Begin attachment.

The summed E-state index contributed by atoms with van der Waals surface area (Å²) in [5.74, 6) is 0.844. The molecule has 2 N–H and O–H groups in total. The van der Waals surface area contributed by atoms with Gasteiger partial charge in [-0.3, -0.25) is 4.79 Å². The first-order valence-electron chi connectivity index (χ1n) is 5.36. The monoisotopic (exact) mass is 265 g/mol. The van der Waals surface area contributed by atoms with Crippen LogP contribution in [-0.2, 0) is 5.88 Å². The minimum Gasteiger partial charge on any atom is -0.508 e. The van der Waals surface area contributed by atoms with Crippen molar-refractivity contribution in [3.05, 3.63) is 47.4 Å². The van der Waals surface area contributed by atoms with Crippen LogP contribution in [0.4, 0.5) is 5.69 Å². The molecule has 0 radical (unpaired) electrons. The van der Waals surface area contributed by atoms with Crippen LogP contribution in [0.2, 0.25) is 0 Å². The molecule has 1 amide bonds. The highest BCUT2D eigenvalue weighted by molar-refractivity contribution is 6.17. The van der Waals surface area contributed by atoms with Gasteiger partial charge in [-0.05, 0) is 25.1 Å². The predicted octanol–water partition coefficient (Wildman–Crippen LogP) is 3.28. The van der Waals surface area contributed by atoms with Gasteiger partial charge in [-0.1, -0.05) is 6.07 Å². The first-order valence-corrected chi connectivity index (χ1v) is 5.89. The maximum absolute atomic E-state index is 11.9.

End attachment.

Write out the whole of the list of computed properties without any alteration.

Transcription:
The summed E-state index contributed by atoms with van der Waals surface area (Å²) in [5.74, 6) is 0.844. The molecule has 2 N–H and O–H groups in total. The van der Waals surface area contributed by atoms with Gasteiger partial charge in [-0.3, -0.25) is 4.79 Å². The first-order valence-electron chi connectivity index (χ1n) is 5.36. The monoisotopic (exact) mass is 265 g/mol. The van der Waals surface area contributed by atoms with Crippen LogP contribution in [-0.2, 0) is 5.88 Å². The minimum Gasteiger partial charge on any atom is -0.508 e. The van der Waals surface area contributed by atoms with Crippen molar-refractivity contribution in [3.05, 3.63) is 47.4 Å². The van der Waals surface area contributed by atoms with Crippen LogP contribution in [0.4, 0.5) is 5.69 Å². The molecule has 0 radical (unpaired) electrons. The van der Waals surface area contributed by atoms with Crippen LogP contribution in [0.2, 0.25) is 0 Å². The molecule has 1 amide bonds. The highest BCUT2D eigenvalue weighted by molar-refractivity contribution is 6.17. The van der Waals surface area contributed by atoms with Gasteiger partial charge in [-0.05, 0) is 25.1 Å². The predicted octanol–water partition coefficient (Wildman–Crippen LogP) is 3.28. The van der Waals surface area contributed by atoms with Gasteiger partial charge in [-0.1, -0.05) is 6.07 Å². The first-order valence-corrected chi connectivity index (χ1v) is 5.89. The maximum absolute atomic E-state index is 11.9.